Perhaps no businesses have faced a bigger challenge during the pandemic than restaurants.
Now, with restrictions loosening, restaurants are hoping to bounce back. And the community is doing its part to help.
The Hopkinton Chamber of Commerce is organizing a Restaurant Week from May 14-23, during which time there will be promotions, raffles and other incentives to visit local establishments.
“Obviously the service industry has taken a significant hit during COVID, so we were thinking this would be a good way to support the local restaurants and eateries in town,” said Paul Ostrander of Ostrander Insurance, who is organizing the event along with Bryan Brown from Guaranteed Rate. “We’re just trying to encourage people to shop local. Especially over the next year or two. We have a lot of great places in Hopkinton to eat and to shop, and people should take advantage of it as much as they can.”
One such establishment is The Spoon, which reopened March 10 after a six-week hiatus. Owner Sam Prescott — now the sole owner, as former co-owner Bill Morgan has taken on a new venture, opening a seafood market across Lumber Street — said the temporary closing was so she could make some changes to the diner’s layout to better accommodate an increase in takeout orders and outdoor seating.
“Even before the pandemic our takeout business was incredibly busy. Now it’s even increasingly busy, and I think it will stay that way for a few years,” Prescott said. “And since last summer we started using the patio outside, and we’re planning on continuing that for many years. So with the additional seats outside we just needed more space to operate inside. The flow will be nicer, and we will be better prepared for the future.”
Like many restaurants in town, The Spoon is a family affair.
Prescott, who graduated from Hopkinton High School in 2010 and first started working at The Spoon when she was 14, bought into the business five years ago when it moved to its current location. Her mother, Mary, helps run the business, as does Sam’s aunt, Joanne Sables, who has worked at The Spoon for almost 40 years.
“I wouldn’t be able to be where I am or do what I’m doing without the support of my family, and my mom is a very key part in that,” Prescott said. “She’s been absolutely amazing. And my Aunt Joanne holds it all together, and she has for many decades.”
Prescott said business has been good since the reopening, and she is hopeful things will continue to improve.
“I wasn’t expecting too much, still being in the pandemic,” she said. “A lot of our clientele are young families and we have a lot of elderly population, so I didn’t think we’d see a super jump-back into it right away. Honestly, I see great things for the upcoming spring and summer seasons, just what I’ve seen so far. So I’m really happy with where we’re at and where we’re headed.”
Added Prescott: “I really want to thank the community for continuing to support us. They’re really amazing, It makes it easier to run a business with the support that they give.”
Another family-run business is Carbone’s, which last September announced it would be closing soon after 87 years as it sought a buyer for the property on Cedar Street. However, Peter Carbone said recently that he and his sister, MaryAnn Lorentzen, who own the business, decided they would keep the restaurant open while it remains for sale.
Hopkinton mourns Hoyt
Dick Hoyt was memorialized in Hopkinton in 2013 when a bronze statue was erected in front of Center School showing him pushing his son, Rick, in a wheelchair. Team Hoyt competed in 32 Boston Marathons and hundreds of other races — including, amazingly, triathlons — and inspired millions around the world.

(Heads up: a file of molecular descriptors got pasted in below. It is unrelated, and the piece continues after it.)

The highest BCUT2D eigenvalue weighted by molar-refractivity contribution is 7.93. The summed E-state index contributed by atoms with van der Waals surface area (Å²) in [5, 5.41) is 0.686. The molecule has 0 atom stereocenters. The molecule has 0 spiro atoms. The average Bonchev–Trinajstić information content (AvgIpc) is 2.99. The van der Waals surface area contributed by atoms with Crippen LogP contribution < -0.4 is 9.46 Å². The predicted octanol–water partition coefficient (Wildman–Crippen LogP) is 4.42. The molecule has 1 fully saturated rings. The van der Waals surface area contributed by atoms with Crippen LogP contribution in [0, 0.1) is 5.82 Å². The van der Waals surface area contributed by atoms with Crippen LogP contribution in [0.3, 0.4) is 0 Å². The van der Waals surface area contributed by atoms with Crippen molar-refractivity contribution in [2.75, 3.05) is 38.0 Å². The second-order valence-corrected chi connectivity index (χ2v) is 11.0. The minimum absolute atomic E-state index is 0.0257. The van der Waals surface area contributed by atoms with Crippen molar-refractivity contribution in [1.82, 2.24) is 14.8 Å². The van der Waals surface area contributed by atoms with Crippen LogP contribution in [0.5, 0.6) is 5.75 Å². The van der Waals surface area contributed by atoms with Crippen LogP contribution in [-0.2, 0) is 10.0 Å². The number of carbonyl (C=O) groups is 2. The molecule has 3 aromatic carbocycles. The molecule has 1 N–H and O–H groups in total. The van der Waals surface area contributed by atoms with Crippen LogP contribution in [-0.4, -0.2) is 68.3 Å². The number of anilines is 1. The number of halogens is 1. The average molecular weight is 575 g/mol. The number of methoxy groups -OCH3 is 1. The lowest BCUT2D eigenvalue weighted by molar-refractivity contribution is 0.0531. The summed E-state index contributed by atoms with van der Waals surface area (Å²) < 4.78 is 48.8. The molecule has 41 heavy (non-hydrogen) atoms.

Hoyt, who retired from running Boston with Rick after the 2014 race due to health issues, died March 17 at the age of 80.
“Dick and Rick Hoyt had a real and heartfelt connection to Hopkinton, and the feeling was mutual,” said 26.2 Foundation executive director and Hopkinton resident Tim Kilduff. “I’ll remember that connection every time I walk past the Team Hoyt sculpture in front of Center School just a few feet from the Boston Marathon start line, a place that meant so much to Dick.”
Team Hoyt suffered another devastating loss last June when Bryan Lyons, who in 2015 took over pushing Rick in Boston, passed away suddenly at the age of 50.
Vietnam War Veterans Day March 29
National Vietnam War Veterans Day, which was established in 2012, is March 29. With pandemic restrictions still in place, Hank Allessio, who organizes events for veterans in town, said there are no activities scheduled this year.
Local Vietnam veteran Barry Rosenbloom said he’s not concerned about any recognition for himself, but he’s pleased to see the respect with which more recent vets have been treated.
“I’m really glad that the last 20 years has been recognized for the current war vets, since 9/11 forward,” Rosenbloom said. “I am glad to see that the country is backing them so much.”
Baypath seeks foster families
Baypath Humane Society is putting out a call for community members to care for a dog in their home temporarily until the shelter finds them a permanent home.
“Fostering dogs is an incredible experience,” said longtime Baypath volunteer Leslie Doyle. “There is no better feeling than when a frightened dog comes out of their shell and starts to relax and trust you.”
Baypath needs volunteers on a short-term basis who can care for puppies in need of socialization, dogs recovering from or awaiting a medical procedure, shy or scared dogs who need a place to unwind, and dogs who need help learning new skills like leash walking or house training.
Baypath covers medical costs through the shelter veterinarian and is happy to provide food and supplies. The shelter also provides expert behavioral support to help set up each dog for success. Learn more at baypathhumane.org.